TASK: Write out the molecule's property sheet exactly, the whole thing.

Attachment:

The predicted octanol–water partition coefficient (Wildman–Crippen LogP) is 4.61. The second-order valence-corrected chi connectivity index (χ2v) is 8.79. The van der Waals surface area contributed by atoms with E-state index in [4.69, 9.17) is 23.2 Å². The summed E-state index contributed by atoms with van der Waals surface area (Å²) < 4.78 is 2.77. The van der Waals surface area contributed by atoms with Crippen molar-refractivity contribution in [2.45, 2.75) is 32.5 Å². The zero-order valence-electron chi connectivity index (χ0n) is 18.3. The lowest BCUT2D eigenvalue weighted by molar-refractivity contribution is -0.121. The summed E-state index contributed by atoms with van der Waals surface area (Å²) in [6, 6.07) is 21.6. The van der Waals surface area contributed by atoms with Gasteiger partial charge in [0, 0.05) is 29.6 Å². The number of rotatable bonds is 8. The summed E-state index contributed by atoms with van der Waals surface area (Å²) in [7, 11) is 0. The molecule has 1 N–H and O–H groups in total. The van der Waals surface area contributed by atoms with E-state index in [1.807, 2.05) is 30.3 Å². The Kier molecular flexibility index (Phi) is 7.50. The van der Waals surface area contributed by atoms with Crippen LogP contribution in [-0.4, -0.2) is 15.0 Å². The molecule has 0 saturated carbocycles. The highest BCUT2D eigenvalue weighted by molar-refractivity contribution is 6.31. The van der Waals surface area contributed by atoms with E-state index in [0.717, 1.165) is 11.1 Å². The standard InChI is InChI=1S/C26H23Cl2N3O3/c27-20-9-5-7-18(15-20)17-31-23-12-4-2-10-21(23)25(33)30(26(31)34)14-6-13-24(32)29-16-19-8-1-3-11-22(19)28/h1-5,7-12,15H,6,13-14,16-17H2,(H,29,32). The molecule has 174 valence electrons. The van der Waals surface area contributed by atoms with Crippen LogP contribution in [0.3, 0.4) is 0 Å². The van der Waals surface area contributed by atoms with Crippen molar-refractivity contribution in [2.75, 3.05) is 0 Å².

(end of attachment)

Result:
The predicted octanol–water partition coefficient (Wildman–Crippen LogP) is 4.61. The second-order valence-corrected chi connectivity index (χ2v) is 8.79. The van der Waals surface area contributed by atoms with E-state index in [4.69, 9.17) is 23.2 Å². The summed E-state index contributed by atoms with van der Waals surface area (Å²) < 4.78 is 2.77. The van der Waals surface area contributed by atoms with Crippen molar-refractivity contribution in [2.45, 2.75) is 32.5 Å². The zero-order valence-electron chi connectivity index (χ0n) is 18.3. The lowest BCUT2D eigenvalue weighted by molar-refractivity contribution is -0.121. The summed E-state index contributed by atoms with van der Waals surface area (Å²) in [6, 6.07) is 21.6. The van der Waals surface area contributed by atoms with Gasteiger partial charge in [0, 0.05) is 29.6 Å². The number of rotatable bonds is 8. The summed E-state index contributed by atoms with van der Waals surface area (Å²) in [7, 11) is 0. The molecule has 1 N–H and O–H groups in total. The van der Waals surface area contributed by atoms with E-state index in [1.807, 2.05) is 30.3 Å². The Kier molecular flexibility index (Phi) is 7.50. The van der Waals surface area contributed by atoms with Crippen LogP contribution in [-0.4, -0.2) is 15.0 Å². The molecule has 0 saturated carbocycles. The highest BCUT2D eigenvalue weighted by molar-refractivity contribution is 6.31. The van der Waals surface area contributed by atoms with E-state index in [0.717, 1.165) is 11.1 Å². The standard InChI is InChI=1S/C26H23Cl2N3O3/c27-20-9-5-7-18(15-20)17-31-23-12-4-2-10-21(23)25(33)30(26(31)34)14-6-13-24(32)29-16-19-8-1-3-11-22(19)28/h1-5,7-12,15H,6,13-14,16-17H2,(H,29,32). The molecule has 174 valence electrons. The van der Waals surface area contributed by atoms with Crippen LogP contribution in [0.3, 0.4) is 0 Å². The van der Waals surface area contributed by atoms with Crippen molar-refractivity contribution in [2.75, 3.05) is 0 Å².